Thursday, June 6, 2019

Album Review: Johnny Thunders & The Heartbreakers - Madrid Memory

Johnny Thunders & The Heartbreakers 
Madrid Memory
**and1/2 out of *****

While punk has a lot of forefathers and scene starters they may have never been anymore who embodied the potential and pitfalls of New York City punk rock than Johnny Thunders. Starting with the New York Dolls before moving on to The Heartbreakers before wrapping up his career solo Thunders had the style, habit and talent which was at the core of the scene. Now a an often bootlegged live show from The Heartbreakers 1984 reunion tour gets an official release.

If you are new to Thunders, do not start here, go back to those already mentioned bands to check out his best work, but Madrid Memory is a fun collection for die hard fans.   

The lineup was a solid one with Dolls Sylvain Sylvain and Jerry Nolan aboard along with Bill Rath on bass. The performance is rough and raw, there may not have been much helping this original recording as the guitar is mixed way too low in the mix and the bootleg feeling still exists. Nolans drums and Rath's bass however are loud and both are on point behind the front man who had good and bad days on stage. 

Opening with the cover of The Chantay's instrumental "Pipeline" the band sets a surf rock tone for the opening of his show in Madrid. The group played a solid dose of Dolls with the Wolfman howling of Thunders on "Personality Crisis" and "Don't Mess With Cupid" which his a blazing jam and the players even did a solid punk soul tribute to Booker T and The M.G.s with "Green Onions" as Sylvain's organ work over powered the sound. The bands loose frantic energy is pushed along by the rhythm section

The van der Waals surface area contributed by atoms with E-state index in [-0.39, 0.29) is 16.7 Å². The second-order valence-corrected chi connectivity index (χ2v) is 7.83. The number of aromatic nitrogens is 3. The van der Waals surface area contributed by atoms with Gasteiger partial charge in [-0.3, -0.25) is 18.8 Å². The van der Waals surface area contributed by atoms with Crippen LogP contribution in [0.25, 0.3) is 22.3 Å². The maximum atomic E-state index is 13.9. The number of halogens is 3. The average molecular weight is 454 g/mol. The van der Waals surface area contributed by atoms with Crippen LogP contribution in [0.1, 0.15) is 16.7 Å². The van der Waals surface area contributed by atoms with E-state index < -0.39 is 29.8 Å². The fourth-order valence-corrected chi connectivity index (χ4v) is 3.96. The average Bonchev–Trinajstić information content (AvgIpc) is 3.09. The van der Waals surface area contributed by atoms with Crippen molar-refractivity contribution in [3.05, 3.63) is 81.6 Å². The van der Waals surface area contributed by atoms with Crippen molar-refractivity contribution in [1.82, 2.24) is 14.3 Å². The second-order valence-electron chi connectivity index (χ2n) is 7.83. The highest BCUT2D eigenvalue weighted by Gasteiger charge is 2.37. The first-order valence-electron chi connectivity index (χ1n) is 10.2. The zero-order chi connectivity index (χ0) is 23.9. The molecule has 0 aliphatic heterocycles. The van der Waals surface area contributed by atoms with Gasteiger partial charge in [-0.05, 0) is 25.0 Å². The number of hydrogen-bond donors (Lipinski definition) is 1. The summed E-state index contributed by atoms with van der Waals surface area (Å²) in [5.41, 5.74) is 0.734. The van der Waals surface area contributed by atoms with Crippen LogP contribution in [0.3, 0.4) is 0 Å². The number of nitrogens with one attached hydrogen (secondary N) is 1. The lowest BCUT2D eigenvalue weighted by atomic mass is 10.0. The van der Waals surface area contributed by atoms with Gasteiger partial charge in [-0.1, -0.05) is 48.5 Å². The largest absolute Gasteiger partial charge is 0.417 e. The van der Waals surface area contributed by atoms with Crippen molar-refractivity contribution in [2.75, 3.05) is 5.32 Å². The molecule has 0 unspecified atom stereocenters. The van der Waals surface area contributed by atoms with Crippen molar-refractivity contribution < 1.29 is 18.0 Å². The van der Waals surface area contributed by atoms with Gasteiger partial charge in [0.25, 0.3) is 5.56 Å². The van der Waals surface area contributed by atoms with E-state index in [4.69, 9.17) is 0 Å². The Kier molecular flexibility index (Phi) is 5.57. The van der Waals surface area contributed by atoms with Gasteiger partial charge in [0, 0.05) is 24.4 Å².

"I Love You" is a brilliant tune that pumps with raw honesty while "Alone In the Crowd" finds a tight nit frantic energy; a rarity for Thunders. The rambling greatness of the jammed out "14th St Beat" may be better off with his guitar so low in the mix while "Too Much Junkie Business" was well on it's way to becoming his mantra.

The band tear into the anthemic "Born To Lose" (titled "loose" here for some reason) and while the acoustic flamenco guitar is delightful Thunders is a mess on the cover of Barry McGuire's "Eve of Destruction" and all the acostic numbers really before closing with one of Thunders best tunes, "You Can't Put Your Arms Around A Memory".

These tunes were tied to a DVD release as well and this tour have been captured before (on the Sad Vacation album for one) so this is album far from vital, but diehards will take anything they can get from The Heartbreakers and on this night they were pretty good.
Support the artists, buy the record, stream it on bandcamp or below and peep some video:

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